Posted on Thursday, 13th October 2005 by sean

Continuing on with route reflectors, here is an example.

The specifics of the topology don’t matter too much. R0, R1, R3, and R6 are all in AS1 and happen to be sitting on the same LAN segment. R1 connects to R2 over a serial line, and R2 is in AS2. R3 is the route reflector, R1 and R6 are clients. R0 is outside the cluster.

Configs:


r0#sh run | begin router bgp
router bgp 1
 no synchronization
 bgp log-neighbor-changes
 neighbor 10.50.0.3 remote-as 1
 no auto-summary

r1#sh run | begin router bgp
router bgp 1
 bgp log-neighbor-changes
 neighbor 10.50.0.3 remote-as 1
 neighbor 192.168.3.10 remote-as 2

r2#sh run | begin router bgp
router bgp 2
 bgp log-neighbor-changes
 network 10.2.2.0 mask 255.255.255.0
 network 11.0.0.0
 neighbor 192.168.3.9 remote-as 1

r3#sh run | begin router bgp
router bgp 1
 no synchronization
 bgp log-neighbor-changes
 network 10.3.3.0 mask 255.255.255.0
 network 10.50.0.0 mask 255.255.0.0
 neighbor 10.50.0.1 remote-as 1
 neighbor 10.50.0.2 remote-as 1
 neighbor 10.50.0.2 route-reflector-client
 neighbor 10.50.0.4 remote-as 1
 neighbor 10.50.0.4 route-reflector-client



r6#sh run | begin router bgp
router bgp 1
 no synchronization
 bgp log-neighbor-changes
 neighbor 10.50.0.3 remote-as 1
 no auto-summary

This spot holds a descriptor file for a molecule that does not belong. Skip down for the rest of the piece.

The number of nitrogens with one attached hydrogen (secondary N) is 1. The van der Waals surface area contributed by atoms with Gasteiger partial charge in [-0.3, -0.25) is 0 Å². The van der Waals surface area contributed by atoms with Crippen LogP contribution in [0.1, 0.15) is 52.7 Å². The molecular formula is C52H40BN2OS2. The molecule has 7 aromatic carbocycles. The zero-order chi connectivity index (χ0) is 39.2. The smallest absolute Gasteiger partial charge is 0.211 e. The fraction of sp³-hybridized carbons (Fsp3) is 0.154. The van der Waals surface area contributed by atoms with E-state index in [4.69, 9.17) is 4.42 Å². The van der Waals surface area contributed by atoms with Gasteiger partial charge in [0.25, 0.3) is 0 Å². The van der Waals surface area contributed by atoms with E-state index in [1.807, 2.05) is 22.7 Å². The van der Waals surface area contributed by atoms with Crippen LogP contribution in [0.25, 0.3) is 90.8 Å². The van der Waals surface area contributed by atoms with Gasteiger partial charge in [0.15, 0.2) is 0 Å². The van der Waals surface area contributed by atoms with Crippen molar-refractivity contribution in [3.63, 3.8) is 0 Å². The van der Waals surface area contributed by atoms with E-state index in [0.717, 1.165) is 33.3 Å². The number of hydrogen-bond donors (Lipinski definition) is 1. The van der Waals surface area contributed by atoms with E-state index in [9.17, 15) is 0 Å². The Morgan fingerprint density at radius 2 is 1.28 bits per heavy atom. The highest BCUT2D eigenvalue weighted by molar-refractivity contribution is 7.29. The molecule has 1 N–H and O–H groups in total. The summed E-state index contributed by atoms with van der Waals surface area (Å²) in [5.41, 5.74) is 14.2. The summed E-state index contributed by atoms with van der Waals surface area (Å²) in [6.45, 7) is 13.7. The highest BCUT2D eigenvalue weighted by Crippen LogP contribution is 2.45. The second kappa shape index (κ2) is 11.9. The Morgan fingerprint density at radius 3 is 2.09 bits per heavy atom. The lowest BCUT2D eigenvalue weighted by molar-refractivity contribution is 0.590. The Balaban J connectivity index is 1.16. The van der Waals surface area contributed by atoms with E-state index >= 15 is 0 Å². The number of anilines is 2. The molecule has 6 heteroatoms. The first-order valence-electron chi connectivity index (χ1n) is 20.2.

Now, looking at the BGP entries for 11/8 which comes from R2.

From the route reflector itself:

r3#show ip bgp 11.0.0.0
BGP routing table entry for 11.0.0.0/8, version 6
Paths: (1 available, best #1, table Default-IP-Routing-Table)
  Advertised to non peer-group peers:
  10.50.0.1 10.50.0.4 
  2, (Received from a RR-client)
    192.168.3.10 (metric 74) from 10.50.0.2 (10.1.1.1)
      Origin IGP, metric 0, localpref 100, valid, internal, best

This says that we got the announcement from R1 (10.50.0.2), and are re-advertising it to 10.50.0.1 and 10.50.0.4. This is not normal iBGP behaviour, but since we’re a route-reflector, that’s ok. Look at the same prefix on r0, which is outside the cluster:

r0>show ip bgp 11.0.0.0
BGP routing table entry for 11.0.0.0/8, version 4
Paths: (1 available, best #1, table Default-IP-Routing-Table)
  Not advertised to any peer
  2
    192.168.3.10 (metric 74) from 10.50.0.3 (10.3.3.1)
      Origin IGP, metric 0, localpref 100, valid, internal, best
      Originator: 10.1.1.1, Cluster list: 10.3.3.1

We got it from 10.50.0.3, and see the Originator/Cluster List attributes have been added.

Looking from a client, the story is the same:

r6#show ip bgp 11.0.0.0
BGP routing table entry for 11.0.0.0/8, version 8
Paths: (1 available, best #1, table Default-IP-Routing-Table)
  Not advertised to any peer
  2
    192.168.3.10 (metric 74) from 10.50.0.3 (10.3.3.1)
      Origin IGP, metric 0, localpref 100, valid, internal, best
      Originator: 10.1.1.1, Cluster list: 10.3.3.1

So, we’ve reduced the number of iBGP sessions required by using route reflectors.

Posted in Routing | Comments (1)

One Response to “BGP Route Reflectors Example”

  1. Manti Says:

    http://www.cisco.prv.pl

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